South Africa

ZA-4:Energy Efficiency Tax Incentive Regulations

Policy Description

The proposed Energy Efficiency Tax Incentive Regulations includes a tax break that can be earned by companies who are able to provide evidence of energy efficiency savings. Evidence of energy efficiency savings must be provided to the Tax authorities by handing in energy efficiency saving certificates. These are issued by the National Energy Development Institute (SANEDI) after they have approved report holding evidence on achieved savings.

Description

The proposed Energy Efficiency Tax Incentive Regulations includes a tax break that can be earned by companies who are able to provide evidence of energy efficiency savings. Evidence of energy efficiency savings must be provided to the Tax authorities by handing in energy efficiency saving certificates. These are issued by the National Energy Development Institute (SANEDI) after they have approved report holding evidence on achieved savings.

 

The Department of Energy published draft regulations to operationalize this incentive under the income tax act on 16 September 2011 [1] [2] [3] [4]. The legislation is already in place and the Regulations to implement the incentive await publication [6].

The legislation has been introduced to assist the manufacturing industry through the current economic crisis and to stimulate the expansion of energy efficient manufacturing capabilities in South Africa. All projects need to be manufacturing-related and specifically include an energy efficiency component. Projects must result in a minimum 10% energy reduction in the year that the investment is realised (relative to a pre-determined base year) and the saving must be sustained for a period of 4 years thereafter [5].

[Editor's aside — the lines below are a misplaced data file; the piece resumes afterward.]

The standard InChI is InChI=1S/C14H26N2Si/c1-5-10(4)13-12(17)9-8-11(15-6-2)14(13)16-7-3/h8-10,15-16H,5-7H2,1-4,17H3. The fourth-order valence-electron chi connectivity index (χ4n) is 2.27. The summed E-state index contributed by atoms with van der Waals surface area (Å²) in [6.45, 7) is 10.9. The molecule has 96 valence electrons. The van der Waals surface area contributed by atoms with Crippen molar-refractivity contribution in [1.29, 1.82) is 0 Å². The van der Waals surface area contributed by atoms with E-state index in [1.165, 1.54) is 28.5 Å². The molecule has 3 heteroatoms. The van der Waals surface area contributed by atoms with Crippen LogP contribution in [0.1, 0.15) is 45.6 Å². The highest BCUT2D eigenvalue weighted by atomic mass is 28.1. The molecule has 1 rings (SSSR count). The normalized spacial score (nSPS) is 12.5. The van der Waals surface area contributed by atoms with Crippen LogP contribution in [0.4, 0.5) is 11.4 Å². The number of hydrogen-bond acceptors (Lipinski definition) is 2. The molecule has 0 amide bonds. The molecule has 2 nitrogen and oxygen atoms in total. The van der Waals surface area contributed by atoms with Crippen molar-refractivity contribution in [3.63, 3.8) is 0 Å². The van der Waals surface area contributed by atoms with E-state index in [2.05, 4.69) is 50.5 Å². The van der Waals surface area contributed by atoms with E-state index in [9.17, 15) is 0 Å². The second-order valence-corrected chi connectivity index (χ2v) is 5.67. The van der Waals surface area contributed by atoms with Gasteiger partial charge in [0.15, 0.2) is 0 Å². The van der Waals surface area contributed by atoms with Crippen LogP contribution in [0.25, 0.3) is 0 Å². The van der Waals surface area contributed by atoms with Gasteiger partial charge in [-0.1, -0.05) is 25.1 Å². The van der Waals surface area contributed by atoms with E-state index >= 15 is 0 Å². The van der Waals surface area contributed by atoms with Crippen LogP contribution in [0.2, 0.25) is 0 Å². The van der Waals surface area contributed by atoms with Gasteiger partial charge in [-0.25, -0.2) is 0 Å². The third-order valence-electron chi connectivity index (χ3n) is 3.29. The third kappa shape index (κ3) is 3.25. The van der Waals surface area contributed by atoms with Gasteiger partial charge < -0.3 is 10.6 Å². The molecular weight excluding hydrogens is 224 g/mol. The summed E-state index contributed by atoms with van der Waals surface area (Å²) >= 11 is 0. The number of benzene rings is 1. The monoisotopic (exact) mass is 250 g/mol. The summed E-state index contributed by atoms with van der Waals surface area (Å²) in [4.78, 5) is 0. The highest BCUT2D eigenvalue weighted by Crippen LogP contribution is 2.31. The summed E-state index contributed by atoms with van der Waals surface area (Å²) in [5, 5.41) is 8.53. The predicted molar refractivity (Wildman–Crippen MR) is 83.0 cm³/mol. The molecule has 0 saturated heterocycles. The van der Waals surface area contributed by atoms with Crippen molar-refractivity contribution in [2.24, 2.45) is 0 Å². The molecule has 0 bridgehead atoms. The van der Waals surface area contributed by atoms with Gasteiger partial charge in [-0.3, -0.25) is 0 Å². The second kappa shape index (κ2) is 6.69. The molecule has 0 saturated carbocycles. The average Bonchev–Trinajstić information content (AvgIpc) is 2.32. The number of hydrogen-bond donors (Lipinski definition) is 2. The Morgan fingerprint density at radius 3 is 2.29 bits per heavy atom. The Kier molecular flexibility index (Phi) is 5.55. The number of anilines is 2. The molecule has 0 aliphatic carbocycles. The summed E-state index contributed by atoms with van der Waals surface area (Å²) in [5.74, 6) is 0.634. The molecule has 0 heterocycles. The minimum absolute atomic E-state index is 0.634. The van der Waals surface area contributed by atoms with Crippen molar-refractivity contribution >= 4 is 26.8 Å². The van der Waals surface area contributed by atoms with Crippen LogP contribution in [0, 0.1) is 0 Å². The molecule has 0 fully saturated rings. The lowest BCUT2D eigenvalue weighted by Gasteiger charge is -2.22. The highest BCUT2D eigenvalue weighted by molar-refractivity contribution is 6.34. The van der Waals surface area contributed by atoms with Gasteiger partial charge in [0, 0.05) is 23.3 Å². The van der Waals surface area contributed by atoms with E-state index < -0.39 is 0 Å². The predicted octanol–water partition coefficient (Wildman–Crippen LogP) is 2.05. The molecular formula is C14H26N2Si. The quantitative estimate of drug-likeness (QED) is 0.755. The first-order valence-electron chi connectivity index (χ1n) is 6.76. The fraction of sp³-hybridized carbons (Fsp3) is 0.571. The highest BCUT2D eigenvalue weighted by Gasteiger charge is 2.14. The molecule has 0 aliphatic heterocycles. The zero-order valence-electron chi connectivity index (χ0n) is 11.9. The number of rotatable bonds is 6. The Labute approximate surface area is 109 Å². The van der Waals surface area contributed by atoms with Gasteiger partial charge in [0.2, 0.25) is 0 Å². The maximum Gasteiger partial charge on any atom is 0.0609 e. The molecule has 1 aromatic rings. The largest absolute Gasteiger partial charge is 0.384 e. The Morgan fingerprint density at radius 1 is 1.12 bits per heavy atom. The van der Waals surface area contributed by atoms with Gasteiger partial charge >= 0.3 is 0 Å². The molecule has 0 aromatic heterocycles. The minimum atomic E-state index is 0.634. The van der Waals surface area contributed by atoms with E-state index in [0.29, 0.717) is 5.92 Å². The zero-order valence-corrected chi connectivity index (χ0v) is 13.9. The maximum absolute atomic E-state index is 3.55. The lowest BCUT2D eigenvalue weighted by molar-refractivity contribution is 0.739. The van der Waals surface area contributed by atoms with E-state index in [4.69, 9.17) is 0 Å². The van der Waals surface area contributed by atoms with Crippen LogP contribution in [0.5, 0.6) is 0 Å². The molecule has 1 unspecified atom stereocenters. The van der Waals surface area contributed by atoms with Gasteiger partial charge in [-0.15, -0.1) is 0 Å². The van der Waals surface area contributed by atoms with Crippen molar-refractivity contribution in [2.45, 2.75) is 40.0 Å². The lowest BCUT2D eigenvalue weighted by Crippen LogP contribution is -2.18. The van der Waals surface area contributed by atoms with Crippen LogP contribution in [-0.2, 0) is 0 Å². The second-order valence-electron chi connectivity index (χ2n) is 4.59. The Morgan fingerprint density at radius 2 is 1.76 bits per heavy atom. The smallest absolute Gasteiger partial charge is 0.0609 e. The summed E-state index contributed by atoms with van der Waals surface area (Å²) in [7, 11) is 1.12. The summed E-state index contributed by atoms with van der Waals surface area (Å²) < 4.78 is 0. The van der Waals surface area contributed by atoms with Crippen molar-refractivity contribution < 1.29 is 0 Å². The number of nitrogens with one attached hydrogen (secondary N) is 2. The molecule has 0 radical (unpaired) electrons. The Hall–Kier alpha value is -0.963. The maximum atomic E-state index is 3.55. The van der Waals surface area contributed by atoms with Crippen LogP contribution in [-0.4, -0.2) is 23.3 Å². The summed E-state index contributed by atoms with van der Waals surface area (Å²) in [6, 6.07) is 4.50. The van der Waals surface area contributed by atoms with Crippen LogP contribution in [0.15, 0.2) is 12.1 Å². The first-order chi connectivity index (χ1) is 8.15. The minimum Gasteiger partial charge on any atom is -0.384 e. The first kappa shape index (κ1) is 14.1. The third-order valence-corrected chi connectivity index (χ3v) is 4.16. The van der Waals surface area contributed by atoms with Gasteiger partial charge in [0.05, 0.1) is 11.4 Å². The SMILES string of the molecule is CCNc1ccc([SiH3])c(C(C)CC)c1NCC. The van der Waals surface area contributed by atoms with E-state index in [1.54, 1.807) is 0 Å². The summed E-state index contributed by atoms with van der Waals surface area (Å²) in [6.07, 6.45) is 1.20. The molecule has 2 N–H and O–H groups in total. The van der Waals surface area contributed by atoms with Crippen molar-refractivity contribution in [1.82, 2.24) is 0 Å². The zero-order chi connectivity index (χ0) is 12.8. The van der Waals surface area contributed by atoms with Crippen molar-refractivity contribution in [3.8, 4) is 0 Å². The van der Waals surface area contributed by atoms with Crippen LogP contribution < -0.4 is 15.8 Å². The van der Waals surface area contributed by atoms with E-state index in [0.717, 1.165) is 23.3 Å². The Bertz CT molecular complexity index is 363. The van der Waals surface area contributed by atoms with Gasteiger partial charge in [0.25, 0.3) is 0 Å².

To operationalize the tax incentive, the policy recognises two categories of projects: projects with investments > ZAR 200 million, and projects with investments < ZAR 200 million. A further distinction is made between Greenfield and Brownfield investments (*1). Projects are rated on specific indicators and depending on scoring categorised in either a “preferred” or “qualifying” status.

  • Qualifying status (5 points): Greenfield: 35% of cost allowed as a tax deduction, capped at ZAR 550 million allowance, i.e. project cost capped at ZAR 1.571 billion. Maximum tax deduction is therefore: ZAR 154 million. Brownfield: 35% of cost allowed as a tax deduction, capped at ZAR 350 million allowance, i.e. project cost capped at ZAR 1 billion. Maximum tax deduction is therefore: ZAR 98 million.
  • Preferred status (8 points): Greenfield: 55% of cost allowed as a tax deduction, capped at ZAR 550 million allowance, i.e. project cost capped at ZAR 1 billion. Maximum tax deduction is therefore: ZAR 252 million. Brownfield: 55% of cost allowed as a tax deduction, capped at ZAR 900 million allowance, i.e. project cost capped at ZAR 1.626 billion. Maximum tax deduction is therefore: ZAR 154 million.

 

The government has allocated ZAR 20 billion available until 2015.

 

This is a complementary mechanism being implemented by the Government in anticipation of the implementation of the proposed carbon tax (see ZA-5). Some of the carbon tax revenue is expected to be recycled through this incentive [6].

 

Policy Information Expand this section for information on the key features of the policy, such as its date of introduction, categorization, main objective(s) and linkages with other policies.

Policy Categorisation

Policy Instrument Type: Economic, Incentives & Subsidies

Position in the Pyramid